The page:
Create a Customized Flash Drive to Make Your Event More Memorable

Published by Steve Manicor | Topics: Conferences

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For many attendees, attending an educational event is kind of a big deal. They have to get permission to attend, take time off from work and usually make travel arrangements to get there. Since both professional education and travel budgets have been slashed at many companies because of the economy, the investment attendees make in an event means more than it used to.

I’ve written before about the importance of giving attendees conference handouts to increase the value of their investment, but a little twist with a hot technology can add value to their event and help with the event branding.

Custom Flash Drives are Hot!

Even though they’ve been around since about 2000 (which is almost the Stone Age for technology), Flash Drives are still hot. Attendees love to receive the free storage capacity on the drive, and they appreciate having the conference handouts in electronic format they can pass around the office). They’ve got a certain “cool” factor about them, and they’re becoming more and more affordable.flash-drive-quote1

The coolest thing about flash drives from a meeting organizer’s perspective is that attendees take them with them, and they keep them forever! In my desk drawer I have several flash drives I’ve received at events, and each time I use them I recall both the event and the organizer. What’s more… the more creative you get with the customization, the more likely it is that your flash drive will be the one they save and use again and again.

Here are a few tips to make sure you tailor your flash drive investment to your attendees’ needs so your flash drive becomes their favorite.

1. Size Does Matter
Consider the amount of space your conference handouts will take up on the flash drive as you pick the memory size. Customizable flash drives these days range from 64MB to 16GB and larger! Make sure there’s plenty of room left over so your attendees can make use of your drive after the event.

2. Form and Function
Flash drives come in every shape, color and material: bracelets, pens, key chains and plain old sticks. You can order an elegant wooden drive and engrave your logo with a laser, or simply choose a custom color on a cute little drive and include a black-and-white logo. Match your flash drive to your event so your attendees will instantly think of the whole experience they had with you each time they see your memento.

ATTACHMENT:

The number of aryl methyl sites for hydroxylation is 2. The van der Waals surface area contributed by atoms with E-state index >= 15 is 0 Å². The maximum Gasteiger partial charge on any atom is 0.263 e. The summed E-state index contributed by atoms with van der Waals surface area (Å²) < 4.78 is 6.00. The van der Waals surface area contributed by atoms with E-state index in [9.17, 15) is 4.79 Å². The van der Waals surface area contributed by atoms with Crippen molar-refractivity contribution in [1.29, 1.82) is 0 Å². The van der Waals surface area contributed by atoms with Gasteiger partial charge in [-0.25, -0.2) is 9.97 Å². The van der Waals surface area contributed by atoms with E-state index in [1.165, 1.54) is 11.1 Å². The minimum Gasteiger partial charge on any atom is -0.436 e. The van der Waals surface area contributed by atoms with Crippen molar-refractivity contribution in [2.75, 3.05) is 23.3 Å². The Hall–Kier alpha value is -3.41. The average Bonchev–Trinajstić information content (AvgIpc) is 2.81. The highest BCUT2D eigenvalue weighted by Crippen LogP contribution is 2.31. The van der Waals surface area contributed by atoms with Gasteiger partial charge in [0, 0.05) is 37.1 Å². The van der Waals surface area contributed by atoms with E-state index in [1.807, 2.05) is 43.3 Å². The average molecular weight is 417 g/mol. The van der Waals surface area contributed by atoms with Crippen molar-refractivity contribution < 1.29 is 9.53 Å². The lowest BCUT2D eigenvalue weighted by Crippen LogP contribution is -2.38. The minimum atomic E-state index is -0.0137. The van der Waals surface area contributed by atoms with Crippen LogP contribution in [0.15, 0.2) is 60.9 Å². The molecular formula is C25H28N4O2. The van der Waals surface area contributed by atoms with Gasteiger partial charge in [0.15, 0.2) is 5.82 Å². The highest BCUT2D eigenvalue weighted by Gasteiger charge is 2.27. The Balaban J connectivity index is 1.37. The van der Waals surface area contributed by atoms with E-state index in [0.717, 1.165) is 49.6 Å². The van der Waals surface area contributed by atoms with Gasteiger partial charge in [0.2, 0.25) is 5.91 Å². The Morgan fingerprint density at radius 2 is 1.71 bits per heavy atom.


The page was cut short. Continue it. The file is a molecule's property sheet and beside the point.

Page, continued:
3. Quality Over Quantity
Let’s face it – not all flash drives are created equal. Some of the ones that I’ve received pretty much fall apart the first time I use them – the plastic falls off, the USB port doesn’t work, the key ring breaks. Flash drives are fairly affordable these days, but you might want to consider paying a little more for something a little higher quality. The last thing you want is for an attendee to toss your drive out because it looks or feels cheap and unreliable.

Attending a Conference is a Luxury

Before I leave this topic, a quick reminder that your attendees might love you if you provide their handouts on flash drives, but they may love you MORE if you provide both paper handouts (or something meaningful in hard copy) and a flash drive. Going back to the idea that attending a conference is a luxury rather than a given these days, it’s important to add as much value as possible!

For a cost-conscious way to do both, consider a Conference Learning Journal. And yes, I have numerous Conference Learning Journals laying around my desk branded with the event information, the organization logo and all my notes inside.

Learn more about Flash Drives from Omnipress: Conference Flash Drives

 

About Steve Manicor

Steve is Omnipress' Director of Business Development. He has over five years serving the meetings and training industry. He leads our product/service leadership and development teams. ...read more



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Comments

1.

December 11th, 2009Beth Ziesenis says:

I, too, have a half dozen of these in my drawer. Even if I don’t actually use them to transfer files, I keep them. They have a value to me — they actually do something. One of mine actually goes back to maybe 2003, when early adopters gave out the first ones. I bet I keep them for several more years, until the technology becomes obsolete.

Of course, none of mine are shaped like a cupcake. That would be the best flash drive ever.

Twitter: AvenueZ


2.

May 7th, 2010Dennis Lemmen says:

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